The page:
This Time

By Joy Notoma

Salma Shaw as Janine, Delphi Harrington as Amal and Rendah Heywood as Younger Amal. Photo by Al Foote III

Salma Shaw as Janine, Delphi Harrington as Amal and Rendah Heywood as Younger Amal. Photo by Al Foote III

A memoir of a Muslim woman in 1960s Egypt may sound like an unlikely starting point for a play about a tumultuous love affair that changes the trajectory of a family’s fate, but that’s exactly what “This Time” by Rising Circle Theater Collective is. Performed with skill and dedication by an ensemble of five, the harrowing play is based on the story of Amal Meguid, an Egyptian woman in a controversial love affair with a Canadian ten years her junior. Anyone who has familial strife or who has played with the fire of forbidden love can find moments of recognition in the plot. But beyond the engaging plot, the play deals with societal expectations of women and mothers, and the nagging dichotomy of stability and adventure, safety versus risk.

Younger Amal (Rendah Heywood) is a Muslim woman dutifully married with three children in 1960s Cairo. Political strife is changing Cairo, and Egypt by extension, from a cosmopolitan melting pot to a place of rigid ideals and religious devotion. Amal meets Nick (Seth Moore), a Canadian professor at a party. They begin a love affair that is dangerous, not only because it is forbidden, but also because Nick is demanding and possessive. Amal makes a move that is unheard of at the time—she divorces her husband and leaves her children to be with Nick. They travel to America and begin a new life. This abandonment understandably takes a toll on her three children, most notably her daughter Janine (Salma Shaw). Now that Amal is older and facing the end of her life (played by Delphi Harrington), she is haunted by visions of her life with Nick and has to reckon with the ramifications of her choice.

A mysterious accident forces the aging Amal into her daughter’s care. Now that mother and daughter are under one roof, the mistakes of the past come to surface. Amal is a demanding, judgmental mother. Her attitude isn’t helped by the fact that her daughter, Janine, hasn’t forgiven her abandonment. Amal floats through a world of glowing memories about her marriage with Nick, which are juxtaposed by the reality of an abusive, manipulative marriage which we see beautiful enacted by Seth Moore and Rendah Heywood in moving flashbacks.

Amal wants her daughter, Janine, to take a risk and see the world, as she did. Janine, however, has largely chosen stability and routine. Delphi Harrignton, as Amal, dominates the stage with a commanding presence that makes the audience want to believe her delusions of grandeur. She is clearly pained by her memories, yet holds on to the joy they represent.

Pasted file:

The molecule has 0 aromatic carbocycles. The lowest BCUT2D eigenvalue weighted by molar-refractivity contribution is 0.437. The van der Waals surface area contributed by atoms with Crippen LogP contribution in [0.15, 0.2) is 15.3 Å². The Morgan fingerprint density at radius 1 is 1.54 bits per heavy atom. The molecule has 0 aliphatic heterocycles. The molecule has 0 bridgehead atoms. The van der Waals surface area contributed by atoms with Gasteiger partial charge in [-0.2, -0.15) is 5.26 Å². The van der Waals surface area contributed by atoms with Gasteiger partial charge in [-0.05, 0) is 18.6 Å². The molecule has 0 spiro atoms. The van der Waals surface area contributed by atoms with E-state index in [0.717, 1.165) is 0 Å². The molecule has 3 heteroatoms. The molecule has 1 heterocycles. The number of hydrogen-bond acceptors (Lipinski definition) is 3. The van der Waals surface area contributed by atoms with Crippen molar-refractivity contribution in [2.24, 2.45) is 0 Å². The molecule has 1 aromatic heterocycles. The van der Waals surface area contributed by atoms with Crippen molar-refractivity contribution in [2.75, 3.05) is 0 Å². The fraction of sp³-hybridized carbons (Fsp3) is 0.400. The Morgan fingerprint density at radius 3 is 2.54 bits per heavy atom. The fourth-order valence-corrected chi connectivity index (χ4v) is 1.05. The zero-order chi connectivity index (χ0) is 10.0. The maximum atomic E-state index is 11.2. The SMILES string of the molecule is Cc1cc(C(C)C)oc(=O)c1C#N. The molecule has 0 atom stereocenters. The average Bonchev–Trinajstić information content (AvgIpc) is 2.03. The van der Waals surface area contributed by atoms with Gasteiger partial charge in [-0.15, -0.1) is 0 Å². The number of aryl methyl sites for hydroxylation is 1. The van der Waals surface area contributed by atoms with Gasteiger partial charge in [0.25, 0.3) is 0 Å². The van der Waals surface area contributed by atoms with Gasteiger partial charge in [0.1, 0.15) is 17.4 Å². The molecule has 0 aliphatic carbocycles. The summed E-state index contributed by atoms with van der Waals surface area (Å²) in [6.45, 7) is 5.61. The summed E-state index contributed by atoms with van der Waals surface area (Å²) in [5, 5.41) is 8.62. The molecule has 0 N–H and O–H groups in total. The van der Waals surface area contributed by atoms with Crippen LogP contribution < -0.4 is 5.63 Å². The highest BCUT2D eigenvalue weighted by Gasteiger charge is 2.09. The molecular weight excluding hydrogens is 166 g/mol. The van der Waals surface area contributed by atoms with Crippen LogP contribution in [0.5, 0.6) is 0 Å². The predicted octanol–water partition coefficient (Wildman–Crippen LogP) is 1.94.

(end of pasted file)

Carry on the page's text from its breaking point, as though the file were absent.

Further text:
What does the memory select as worthy of recognition? Is one daring act worth nostalgia if it resulted in years of pain and disappointment? Amal Meguid seems to think so. She relishes in the glory of her love affair and glosses over her selfishness as incidental to her personal pursuit of happiness. She says defiantly to her daughter, “Freedom is addictive.” It is noteworthy that historically men have left wives and children for extended periods in personal pursuits to general societal acceptance. Amal herself is abandoned and abused, but nothing taints her nostalgia and love for Nick, which drives her children insane. One scene with her son, Hatem (convincingly played by Ahmad Masoud), speaks clearly of the one-sided weight of responsibility that a male dominated society places on women.

Performed in flashbacks between the present day and various points in Amal and Nick’s relationship, the play’s sweep is staggering. The thematic material is rich. Themes of memory, motherhood, religion, material possessions, travel, and language are woven throughout. Sometimes I feared that philosophical questions would crowd the plot or worse, slow down the actors. Story lines are abundant and we are constantly moving between various points in time. The rich emotional life and story line of each character is enough work for an actor without having to somehow reckon with abstract themes. But through it all, the actors deftly managed.

Scenes are simply staged so that the plot is easy to follow. The set is a functional home interior that serves as the various places of Amal’s and Nick’s life in the past, as well as Janine’s home in the present. The costumes elegantly tell the story of a time past. They were clearly researched and I enjoyed the touch of a gold house-slipper worn by Amal that reminded me of the shoes I saw Egyptian women wear when I visited almost two years ago.

There is no doubt Rising Circle Theater Collective is a company to watch. “This Time,” is an impressive feat. Cheers to the company for an engaging piece of theater that tells a story about memory and what we choose to hold onto.

This Time by Sevan K. Greene. Directed by Kareem Fahmy

WITH:  Delphi Harrington, Rendah Heywood, Ahmad Maksoud, Seth Moore, and Salma Shaw

Line Production by Leandro Zaneti; Scenic Design by David Esler; Costume Design by Sarafina Bush; Lighting Design by Scott Bolman; Sound Design by Mark van Hare; Props Design by Jess Adams; Stage Managed by Alex B. West; Assistant Stage Manager Mariana Vallejo; Dramaturge Joel Kirk; Technical Director Zach Longstreet; Assistant Technical Director Max Longstreet

Rising Circle Theater Collective at THE SHEEN CENTER, 18 Bleecker St., sheencenter.org/www.risingcircle.org/#!thistime/amel4. (212) 925-2812  Running time: 90 minutes

Joy Notoma

Author: Joy Notoma

Joy Notoma is a freelance journalist and performer in NYC.

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